Skip to Main Content



^ Back to Top

NCLM News & Political Report

As the end of 2014 approaches, the League's Governmental Affairs team is pleased to announce the hiring of Rose Vaughan Williams as its Director of Governmental Affairs. Ms. Williams comes to the League following a distinguished career as a state agency legislative counsel, judge and private practice attorney. In 2011, she was ranked among the top 50 most influential lobbyists at the North Carolina General Assembly by the N.C. Center for Public Policy Research. Her first day with the League will be January 5. As head of the League's Governmental Affairs team, Ms. Williams will direct legislative and regulatory policy efforts on behalf of municipalities, and oversee the team's advocacy efforts aimed at promoting those policy goals.

The League was not alone in making leadership decisions over the past month; the House Republicans selected of Rep. Tim Moore of Kings Mountain as their nominee for House Speaker. The choice by the majority party almost guarantees that Moore will become the next House Speaker, replacing U.S. Sen.-elect Thom Tillis, when the General Assembly convenes in January.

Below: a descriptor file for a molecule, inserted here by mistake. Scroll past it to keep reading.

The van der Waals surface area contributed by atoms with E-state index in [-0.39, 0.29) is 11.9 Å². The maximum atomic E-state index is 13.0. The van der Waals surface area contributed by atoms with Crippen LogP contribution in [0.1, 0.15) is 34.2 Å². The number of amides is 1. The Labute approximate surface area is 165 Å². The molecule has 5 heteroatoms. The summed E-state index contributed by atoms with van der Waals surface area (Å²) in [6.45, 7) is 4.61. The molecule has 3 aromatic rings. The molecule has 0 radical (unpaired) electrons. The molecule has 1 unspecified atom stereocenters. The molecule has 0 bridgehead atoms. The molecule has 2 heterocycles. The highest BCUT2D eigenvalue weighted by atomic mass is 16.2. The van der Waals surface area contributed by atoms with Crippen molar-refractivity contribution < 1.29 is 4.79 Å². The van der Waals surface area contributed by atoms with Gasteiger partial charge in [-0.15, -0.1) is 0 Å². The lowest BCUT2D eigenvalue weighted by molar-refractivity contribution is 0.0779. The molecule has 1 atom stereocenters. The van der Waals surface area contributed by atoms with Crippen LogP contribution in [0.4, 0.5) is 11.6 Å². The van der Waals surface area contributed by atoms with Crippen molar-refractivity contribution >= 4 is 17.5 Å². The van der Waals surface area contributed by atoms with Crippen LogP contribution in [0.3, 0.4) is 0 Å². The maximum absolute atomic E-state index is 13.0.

In addition, Governor Pat McCrory announced that the Secretary of the N.C. Department of Environment and Natural Resources (DENR) John Skvarla will transition to Secretary of Commerce at the end of December, replacing current Commerce Secretary Sharon Decker. Governor McCrory has yet to announce Skvarla's replacement. However, DENR announced the promotion of Jon Risgaard to Wastewater Branch Chief, overseeing permitting and compliance for NPDES, Non-discharge, Pretreatment and Collection Systems program. The League is excited to work with Risgaard in this new capacity.

League Chooses Advocacy Agenda

The League nears the 2015 legislative Long Session with a targeted set of newly-approved member goals. The League's member cities and towns agreed Thursday on their legislative and regulatory priorities for the 2015-16 legislative biennium, selecting goals covering a range of topics from transportation needs to revenue options. The approval of twenty-five legislative, five regulatory and two federal priorities during the League’s Advocacy Goals Conference marked the culmination of more than six months of work by policy committees, the League’s Board of Directors and the League’s general membership. The five priority regulatory goals read as follows: